Max Scherzer: Rumor has it he is seeking three years, $100 million. He went 7-0 with a 1.98 ERA in the regular season for the Dodgers, and had a 2.16 ERA in 16.2 postseason innings. Will the Dodgers pony up that much dough for him? If things work out where the Dodgers can get out from under Bauer’s contract, the chances of signing Scherzer go up. It would be fun to see Scherzer get mad every game when the Dodgers try to take him out after five or six innings.

Kenley Jansen: Jansen could command elite closer money on the market, something the Dodgers are unlikely to give him. “It’s not in my hands. I’ve got to thank God for a great opportunity I’ve had here,” Jansen said. “I’m thankful to be here for all these years. It’s the only team I’ve known. They believed in me when I was 17-years-old as a catcher, then they made me a pitcher and here I am now. It happened fast. I enjoyed this journey and I always will be a Dodger.” It seems the Dodgers could fill the closer role next season with Blake Treinen, Brusdar Graterol and Alex Vesia. So the guess here is, that unless he is willing to take a discount to return, Jansen pitches elsewhere next season.

Corey Seager: The shortstop could be seeking a contract valued at $300 million, which seems a lot for an average defensive shortstop who backhands more balls than a tetherball player. The Dodgers had two guys who wanted to play shortstop last season, Seager and Trea Turner. If they sign Seager, they will have to convince one of them to move elsewhere permanently, or, if the DH becomes universal, alternate them between short and DH. Seager says he wants to return, but the price may be too high. The guess here: Some team such as the Yankees offer Seager an outlandish contract and he signs with them.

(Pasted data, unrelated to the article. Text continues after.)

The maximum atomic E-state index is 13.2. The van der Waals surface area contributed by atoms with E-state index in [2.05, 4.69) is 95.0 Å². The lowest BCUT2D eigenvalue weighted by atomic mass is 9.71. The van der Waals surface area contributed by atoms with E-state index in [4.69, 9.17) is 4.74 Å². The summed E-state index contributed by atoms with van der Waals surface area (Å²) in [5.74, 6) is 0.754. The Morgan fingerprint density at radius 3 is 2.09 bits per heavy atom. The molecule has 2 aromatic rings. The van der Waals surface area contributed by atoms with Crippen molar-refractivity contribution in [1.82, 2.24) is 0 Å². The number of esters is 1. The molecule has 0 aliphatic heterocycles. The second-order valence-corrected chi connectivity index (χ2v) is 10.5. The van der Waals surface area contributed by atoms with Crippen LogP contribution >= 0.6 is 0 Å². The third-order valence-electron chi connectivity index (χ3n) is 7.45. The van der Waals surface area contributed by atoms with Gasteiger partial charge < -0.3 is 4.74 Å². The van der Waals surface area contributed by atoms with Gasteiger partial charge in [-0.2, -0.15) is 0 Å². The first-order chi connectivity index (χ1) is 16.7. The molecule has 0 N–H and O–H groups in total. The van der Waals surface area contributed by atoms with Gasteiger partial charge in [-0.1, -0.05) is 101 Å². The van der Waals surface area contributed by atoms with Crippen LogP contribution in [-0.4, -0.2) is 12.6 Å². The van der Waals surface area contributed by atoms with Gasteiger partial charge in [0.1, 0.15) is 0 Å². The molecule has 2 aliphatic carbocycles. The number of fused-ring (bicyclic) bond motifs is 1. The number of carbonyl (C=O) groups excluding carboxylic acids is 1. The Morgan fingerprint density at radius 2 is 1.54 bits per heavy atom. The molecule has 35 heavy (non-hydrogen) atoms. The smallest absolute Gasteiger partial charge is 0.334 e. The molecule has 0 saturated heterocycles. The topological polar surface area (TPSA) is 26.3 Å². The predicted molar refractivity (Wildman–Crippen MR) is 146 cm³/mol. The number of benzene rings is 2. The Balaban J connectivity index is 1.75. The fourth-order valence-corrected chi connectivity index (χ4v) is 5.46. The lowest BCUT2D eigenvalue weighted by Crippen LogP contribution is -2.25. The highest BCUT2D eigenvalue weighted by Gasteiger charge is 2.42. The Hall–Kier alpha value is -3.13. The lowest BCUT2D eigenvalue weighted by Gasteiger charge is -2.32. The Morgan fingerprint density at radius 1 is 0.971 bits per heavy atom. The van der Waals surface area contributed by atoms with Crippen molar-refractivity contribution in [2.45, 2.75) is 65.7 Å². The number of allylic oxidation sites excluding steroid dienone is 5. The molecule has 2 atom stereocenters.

Chris Taylor: This could be the Dodgers’ most important signing. There aren’t a lot of guys out there who can do what Taylor does, play everywhere and play well. Who replaces him if he goes? Zach McKinstry? Losing Kiké Hernández turned out to be a big blow, losing Taylor would be worse. He wants to remain a Dodger, so unless some other team unexpectedly backs up the Brinks truck for him, he should be back.

Joe Kelly: The Dodgers will decline their option on him, which would have paid him $12 million next season. Instead, he gets a $4 million buyout. The biceps injury that sidelined him in the NLCS will keep him out until at least April, so his future is murky. When he is right, he’s very good, but he gets hurt a lot.

Danny Duffy and Cole Hamels: The Dodgers acquired both these injured pitchers with the hope they could pitch in September. Neither one did and were paid by the Dodgers for that privilege. Don’t see either one of them coming back.

Corey Knebel: When healthy he pitched well. It could go either way as far as his return. There are a lot of relievers on the market, and the Dodgers have never been hesitant to say farewell to a bullpen arm if a cheaper option is available.

Albert Pujols: He has said he wants to play next season. If there is a DH in the NL, and he is comfortable only being a DH against left-handers, he could very well return, as he killed lefties last season (.294/.336/.603 with 13 homers in 136 at-bats). Dodgers players loved him, it all depends on what management, and Pujols, want. If he doesn’t sign with St. Louis for a farewell tour, then the Dodgers are as good a bet as any.